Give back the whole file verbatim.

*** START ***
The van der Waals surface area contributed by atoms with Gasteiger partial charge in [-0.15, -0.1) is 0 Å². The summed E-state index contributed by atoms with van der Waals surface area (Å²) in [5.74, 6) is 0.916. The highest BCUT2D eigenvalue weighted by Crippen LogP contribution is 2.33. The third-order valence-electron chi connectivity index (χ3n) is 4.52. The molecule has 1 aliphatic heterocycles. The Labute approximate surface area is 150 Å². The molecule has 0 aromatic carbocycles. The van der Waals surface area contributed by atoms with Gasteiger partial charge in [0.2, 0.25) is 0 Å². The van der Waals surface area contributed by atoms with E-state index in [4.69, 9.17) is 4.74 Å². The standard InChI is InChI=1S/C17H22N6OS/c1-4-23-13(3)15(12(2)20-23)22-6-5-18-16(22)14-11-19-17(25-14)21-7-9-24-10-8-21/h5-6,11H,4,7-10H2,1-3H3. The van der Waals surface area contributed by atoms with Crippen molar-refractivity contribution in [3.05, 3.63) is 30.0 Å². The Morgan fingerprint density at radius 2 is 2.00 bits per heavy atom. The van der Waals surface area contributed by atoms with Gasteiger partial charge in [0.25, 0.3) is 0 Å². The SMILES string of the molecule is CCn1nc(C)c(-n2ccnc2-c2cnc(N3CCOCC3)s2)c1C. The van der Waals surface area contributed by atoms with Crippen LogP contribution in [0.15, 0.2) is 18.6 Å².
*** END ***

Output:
The van der Waals surface area contributed by atoms with Gasteiger partial charge in [-0.15, -0.1) is 0 Å². The summed E-state index contributed by atoms with van der Waals surface area (Å²) in [5.74, 6) is 0.916. The highest BCUT2D eigenvalue weighted by Crippen LogP contribution is 2.33. The third-order valence-electron chi connectivity index (χ3n) is 4.52. The molecule has 1 aliphatic heterocycles. The Labute approximate surface area is 150 Å². The molecule has 0 aromatic carbocycles. The van der Waals surface area contributed by atoms with Gasteiger partial charge in [0.2, 0.25) is 0 Å². The van der Waals surface area contributed by atoms with E-state index in [4.69, 9.17) is 4.74 Å². The standard InChI is InChI=1S/C17H22N6OS/c1-4-23-13(3)15(12(2)20-23)22-6-5-18-16(22)14-11-19-17(25-14)21-7-9-24-10-8-21/h5-6,11H,4,7-10H2,1-3H3. The van der Waals surface area contributed by atoms with Crippen molar-refractivity contribution in [3.05, 3.63) is 30.0 Å². The Morgan fingerprint density at radius 2 is 2.00 bits per heavy atom. The van der Waals surface area contributed by atoms with Gasteiger partial charge in [0.25, 0.3) is 0 Å². The SMILES string of the molecule is CCn1nc(C)c(-n2ccnc2-c2cnc(N3CCOCC3)s2)c1C. The van der Waals surface area contributed by atoms with Crippen LogP contribution in [0.15, 0.2) is 18.6 Å².